Here is a book to sink your teeth into. Reading Atlas Shrugged is real work.
I read it about a year ago, last summer, and it was with me for a number of weeks.
It’s a 1000 page novel, full of, as we all know, philosophical musings of Ayn Rand. It is her largest work, and the last novel, first published in 1957, before she dedicated the rest of her career exclusively to philosophy and cultural criticism.
Atlas Shrugged, with about 645,000 words, is supposedly one of the longest novels ever written in a European language. I just had to check and found that The Brothers Karamazov is ‘only’ 700 pages. World Without End is also over 1000 pages, but the print is not quite as small as Atlas Shrugged.
Another interesting fact is that this book is said to have had more influence over the lives of its readers than any other book, except the Bible.
I can vouch for that.
Being a business person, when challenged by obstacles, human, technical, procedural, or just by plain bad luck, I have often stepped back and asked myself what Dagny Taggart or Hank Rearden would have done in that situation, and amazingly, the right answer comes out.
Dagny and Hank are two of the protagonists, successful industrialists and the main characters through whose eyes we see the world.
The story plays in the middle of the 20th century. There are radios, cars, airplanes, telephones, railroads, factories, contracts, suppliers, labor unions and governmental bureaucracies. Of course, there are no cell phones, no Internet, no personal computers or actually computers of any kind, and little, if any, television.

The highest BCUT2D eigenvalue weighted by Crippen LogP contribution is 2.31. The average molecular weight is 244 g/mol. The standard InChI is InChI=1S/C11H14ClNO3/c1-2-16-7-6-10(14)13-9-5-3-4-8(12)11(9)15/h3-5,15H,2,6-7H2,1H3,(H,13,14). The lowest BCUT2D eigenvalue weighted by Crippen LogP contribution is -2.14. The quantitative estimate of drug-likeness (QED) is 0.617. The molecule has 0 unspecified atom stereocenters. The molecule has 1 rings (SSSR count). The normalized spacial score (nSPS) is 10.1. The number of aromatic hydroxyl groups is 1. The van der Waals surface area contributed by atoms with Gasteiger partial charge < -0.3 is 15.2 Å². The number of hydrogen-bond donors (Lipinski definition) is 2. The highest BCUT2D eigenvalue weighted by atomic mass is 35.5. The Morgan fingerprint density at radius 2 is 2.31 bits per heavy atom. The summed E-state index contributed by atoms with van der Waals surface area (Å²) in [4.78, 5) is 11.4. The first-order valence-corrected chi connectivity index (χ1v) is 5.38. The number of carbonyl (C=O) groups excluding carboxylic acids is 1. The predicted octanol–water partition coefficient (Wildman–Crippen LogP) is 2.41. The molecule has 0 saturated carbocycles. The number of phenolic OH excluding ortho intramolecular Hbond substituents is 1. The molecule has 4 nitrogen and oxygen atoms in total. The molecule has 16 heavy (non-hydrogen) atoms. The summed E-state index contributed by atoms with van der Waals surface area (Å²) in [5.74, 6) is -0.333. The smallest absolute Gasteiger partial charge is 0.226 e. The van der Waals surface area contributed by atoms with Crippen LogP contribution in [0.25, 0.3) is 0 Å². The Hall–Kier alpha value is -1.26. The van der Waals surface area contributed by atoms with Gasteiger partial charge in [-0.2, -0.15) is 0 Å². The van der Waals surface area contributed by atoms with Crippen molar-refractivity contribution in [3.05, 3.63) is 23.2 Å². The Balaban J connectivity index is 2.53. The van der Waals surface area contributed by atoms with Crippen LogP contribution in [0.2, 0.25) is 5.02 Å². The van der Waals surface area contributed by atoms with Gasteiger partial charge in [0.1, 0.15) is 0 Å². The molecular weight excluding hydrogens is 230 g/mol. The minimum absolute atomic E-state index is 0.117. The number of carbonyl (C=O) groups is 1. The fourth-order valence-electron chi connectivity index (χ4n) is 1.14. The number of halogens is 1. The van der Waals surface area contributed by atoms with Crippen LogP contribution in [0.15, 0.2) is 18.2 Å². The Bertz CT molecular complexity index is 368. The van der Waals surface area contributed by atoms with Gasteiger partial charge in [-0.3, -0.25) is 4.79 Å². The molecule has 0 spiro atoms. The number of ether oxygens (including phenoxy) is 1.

You might think that a story about a 50 year old industrial society could not teach anything or inspire a modern CEO of a software engineering company, but surprisingly, the concepts haven’t changed at all and they are completely valid.
Communism, collectivism and socialism are shown as fundamentally flawed. Individual ingenuity, hard and relentless work, brilliance, perseverance, and pure quality of work and output is shown to win. Government, regulatory practices, decisions and rule by committee is ridiculed and shown as ineffectual at best.
The story plays in the United States. References to New York, Colorado, Arizona and many other actual locales permeate the plot. However, the political reality is very different from what actually occurred mid-century in the US. In Atlas Shrugged, society deteriorated to an almost standstill stagnation due to regulations by government agents and hopelessly incompetent politicians and leaders.
It is hard for me to imagine that you can run any type of corporation or other enterprise without at least once reading Atlas Shrugged. It should be required reading in business school. Actually, it should be required reading in high school.
There will be sections of political philosophical meanderings you will skim over at times. But there will be other sections you will want to read several times over.
And when you’re done, you will want to go to the bookstore and pick up Fountainhead, to catch up on what came before.
A must read. And yes, very hard work.
So who is John Galt?
You will just have to read the book to find out.